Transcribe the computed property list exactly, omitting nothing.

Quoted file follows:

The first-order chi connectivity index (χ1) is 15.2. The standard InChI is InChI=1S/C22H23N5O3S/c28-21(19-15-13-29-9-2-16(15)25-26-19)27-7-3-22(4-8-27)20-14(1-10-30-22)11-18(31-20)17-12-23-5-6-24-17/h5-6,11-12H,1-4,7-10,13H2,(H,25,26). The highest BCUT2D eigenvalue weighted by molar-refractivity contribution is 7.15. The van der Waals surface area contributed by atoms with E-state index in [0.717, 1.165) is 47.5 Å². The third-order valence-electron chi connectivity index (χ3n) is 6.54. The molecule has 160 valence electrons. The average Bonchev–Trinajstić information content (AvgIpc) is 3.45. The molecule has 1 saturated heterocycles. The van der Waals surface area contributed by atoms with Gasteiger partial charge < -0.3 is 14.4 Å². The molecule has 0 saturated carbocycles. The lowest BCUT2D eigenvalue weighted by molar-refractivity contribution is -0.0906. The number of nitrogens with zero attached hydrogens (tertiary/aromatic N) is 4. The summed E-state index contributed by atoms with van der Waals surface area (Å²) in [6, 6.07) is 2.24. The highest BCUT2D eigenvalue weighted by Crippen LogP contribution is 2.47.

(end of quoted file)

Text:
The first-order chi connectivity index (χ1) is 15.2. The standard InChI is InChI=1S/C22H23N5O3S/c28-21(19-15-13-29-9-2-16(15)25-26-19)27-7-3-22(4-8-27)20-14(1-10-30-22)11-18(31-20)17-12-23-5-6-24-17/h5-6,11-12H,1-4,7-10,13H2,(H,25,26). The highest BCUT2D eigenvalue weighted by molar-refractivity contribution is 7.15. The van der Waals surface area contributed by atoms with E-state index in [0.717, 1.165) is 47.5 Å². The third-order valence-electron chi connectivity index (χ3n) is 6.54. The molecule has 160 valence electrons. The average Bonchev–Trinajstić information content (AvgIpc) is 3.45. The molecule has 1 saturated heterocycles. The van der Waals surface area contributed by atoms with Gasteiger partial charge < -0.3 is 14.4 Å². The molecule has 0 saturated carbocycles. The lowest BCUT2D eigenvalue weighted by molar-refractivity contribution is -0.0906. The number of nitrogens with zero attached hydrogens (tertiary/aromatic N) is 4. The summed E-state index contributed by atoms with van der Waals surface area (Å²) in [6, 6.07) is 2.24. The highest BCUT2D eigenvalue weighted by Crippen LogP contribution is 2.47.